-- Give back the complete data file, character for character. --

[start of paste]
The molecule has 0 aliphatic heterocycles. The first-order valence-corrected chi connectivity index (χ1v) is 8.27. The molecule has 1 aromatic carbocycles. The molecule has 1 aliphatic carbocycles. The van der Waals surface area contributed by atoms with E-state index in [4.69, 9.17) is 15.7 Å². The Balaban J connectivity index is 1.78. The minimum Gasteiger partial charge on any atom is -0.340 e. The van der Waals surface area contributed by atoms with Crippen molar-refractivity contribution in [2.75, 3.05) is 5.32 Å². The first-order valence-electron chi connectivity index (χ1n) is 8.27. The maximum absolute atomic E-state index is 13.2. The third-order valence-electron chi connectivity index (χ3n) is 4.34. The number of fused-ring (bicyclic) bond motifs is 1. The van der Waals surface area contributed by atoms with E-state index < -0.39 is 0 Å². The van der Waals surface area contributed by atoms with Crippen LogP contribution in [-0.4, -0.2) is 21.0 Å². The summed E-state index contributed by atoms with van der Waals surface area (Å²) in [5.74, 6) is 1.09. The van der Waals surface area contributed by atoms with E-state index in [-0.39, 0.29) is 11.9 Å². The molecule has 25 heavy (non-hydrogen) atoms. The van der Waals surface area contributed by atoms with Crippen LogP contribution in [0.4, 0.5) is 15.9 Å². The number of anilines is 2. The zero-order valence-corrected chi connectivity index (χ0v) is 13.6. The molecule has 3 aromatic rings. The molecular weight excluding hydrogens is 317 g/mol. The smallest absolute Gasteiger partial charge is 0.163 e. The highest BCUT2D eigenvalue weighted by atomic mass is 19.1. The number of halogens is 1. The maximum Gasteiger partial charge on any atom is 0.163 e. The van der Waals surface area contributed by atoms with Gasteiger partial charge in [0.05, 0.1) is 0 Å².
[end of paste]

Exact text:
The molecule has 0 aliphatic heterocycles. The first-order valence-corrected chi connectivity index (χ1v) is 8.27. The molecule has 1 aromatic carbocycles. The molecule has 1 aliphatic carbocycles. The van der Waals surface area contributed by atoms with E-state index in [4.69, 9.17) is 15.7 Å². The Balaban J connectivity index is 1.78. The minimum Gasteiger partial charge on any atom is -0.340 e. The van der Waals surface area contributed by atoms with Crippen molar-refractivity contribution in [2.75, 3.05) is 5.32 Å². The first-order valence-electron chi connectivity index (χ1n) is 8.27. The maximum absolute atomic E-state index is 13.2. The third-order valence-electron chi connectivity index (χ3n) is 4.34. The number of fused-ring (bicyclic) bond motifs is 1. The van der Waals surface area contributed by atoms with E-state index < -0.39 is 0 Å². The van der Waals surface area contributed by atoms with Crippen LogP contribution in [-0.4, -0.2) is 21.0 Å². The summed E-state index contributed by atoms with van der Waals surface area (Å²) in [5.74, 6) is 1.09. The van der Waals surface area contributed by atoms with E-state index in [-0.39, 0.29) is 11.9 Å². The molecule has 25 heavy (non-hydrogen) atoms. The van der Waals surface area contributed by atoms with Crippen LogP contribution in [0.4, 0.5) is 15.9 Å². The number of anilines is 2. The zero-order valence-corrected chi connectivity index (χ0v) is 13.6. The molecule has 3 aromatic rings. The molecular weight excluding hydrogens is 317 g/mol. The smallest absolute Gasteiger partial charge is 0.163 e. The highest BCUT2D eigenvalue weighted by atomic mass is 19.1. The number of halogens is 1. The maximum Gasteiger partial charge on any atom is 0.163 e. The van der Waals surface area contributed by atoms with Gasteiger partial charge in [0.05, 0.1) is 0 Å².